Artists and characters have come and gone over the years (seems Spawn and The Savage Dragon are the only books from the startup days still generating new stories), but the freedom provided by Image continues to attract some of the best talent around. With books from Ed Brubaker & Steve Epting (Velvet), Rick Remender & Matteo Scalera (Black Science) and Jonathan Hickman & Nick Dragota (East of West) to name just a few, there’s no shortage of vision on their current roster.
If those artists don’t interest you, here are my current favorites from Image:
C.O.W.L. – Kyle Higgins & Alec Siegel: If you took a look at Watchmen through the prism of Mad Men, you may find something like C.O.W.L. (Chicago Organized Workers League). Set in Chicago circa the 1960’s where organized crime runs rampant, union politics run amok and the sexual revolution is firmly taking hold of the population, C.O.W.L. is a sobering look at superheroes set to a lush, Deco backdrop.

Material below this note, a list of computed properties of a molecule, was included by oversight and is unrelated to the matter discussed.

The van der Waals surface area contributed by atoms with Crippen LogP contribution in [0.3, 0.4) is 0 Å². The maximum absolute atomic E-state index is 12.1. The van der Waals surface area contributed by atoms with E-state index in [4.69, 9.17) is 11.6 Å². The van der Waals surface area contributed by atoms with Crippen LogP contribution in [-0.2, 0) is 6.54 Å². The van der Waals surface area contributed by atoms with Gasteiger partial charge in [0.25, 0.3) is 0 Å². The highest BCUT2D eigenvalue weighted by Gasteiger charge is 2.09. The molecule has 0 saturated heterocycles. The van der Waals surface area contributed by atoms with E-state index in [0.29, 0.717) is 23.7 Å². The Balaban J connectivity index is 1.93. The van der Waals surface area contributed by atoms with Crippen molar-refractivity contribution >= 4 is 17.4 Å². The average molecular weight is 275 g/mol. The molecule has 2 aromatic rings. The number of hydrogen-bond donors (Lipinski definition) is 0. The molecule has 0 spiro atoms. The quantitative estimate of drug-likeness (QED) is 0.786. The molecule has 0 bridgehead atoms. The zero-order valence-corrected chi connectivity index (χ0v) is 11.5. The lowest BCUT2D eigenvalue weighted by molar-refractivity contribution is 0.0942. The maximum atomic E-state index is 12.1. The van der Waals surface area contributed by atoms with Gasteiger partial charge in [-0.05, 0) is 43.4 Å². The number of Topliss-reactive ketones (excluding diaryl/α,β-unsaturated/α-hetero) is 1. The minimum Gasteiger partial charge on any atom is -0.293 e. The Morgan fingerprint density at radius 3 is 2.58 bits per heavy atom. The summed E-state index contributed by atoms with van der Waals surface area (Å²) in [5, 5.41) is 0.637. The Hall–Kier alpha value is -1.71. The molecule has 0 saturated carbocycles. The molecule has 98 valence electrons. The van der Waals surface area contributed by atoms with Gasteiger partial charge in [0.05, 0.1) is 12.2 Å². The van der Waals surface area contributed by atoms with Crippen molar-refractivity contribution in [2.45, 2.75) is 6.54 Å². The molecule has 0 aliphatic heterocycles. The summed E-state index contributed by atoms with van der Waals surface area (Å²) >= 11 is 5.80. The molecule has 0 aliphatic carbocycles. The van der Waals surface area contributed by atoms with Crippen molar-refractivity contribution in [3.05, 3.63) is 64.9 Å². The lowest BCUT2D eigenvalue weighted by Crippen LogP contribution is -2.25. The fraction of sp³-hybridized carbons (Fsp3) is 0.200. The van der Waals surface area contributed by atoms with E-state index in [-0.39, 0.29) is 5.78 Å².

Image Comics is the one comic book publisher that seems to be doing everything right. In fact, they were just nominated for 14 Eisner Awards (including several for Saga). Whether you are avoiding the current comic book movie madness or just looking for something new and interesting to read, you are sure to find something intriguing in their catalog. And if you are too lazy to walk down to your local comic book store, they offer a kick ass subscription service that will send those books right to your front door. But seriously, get off your ass and get down to your local store. They need your support.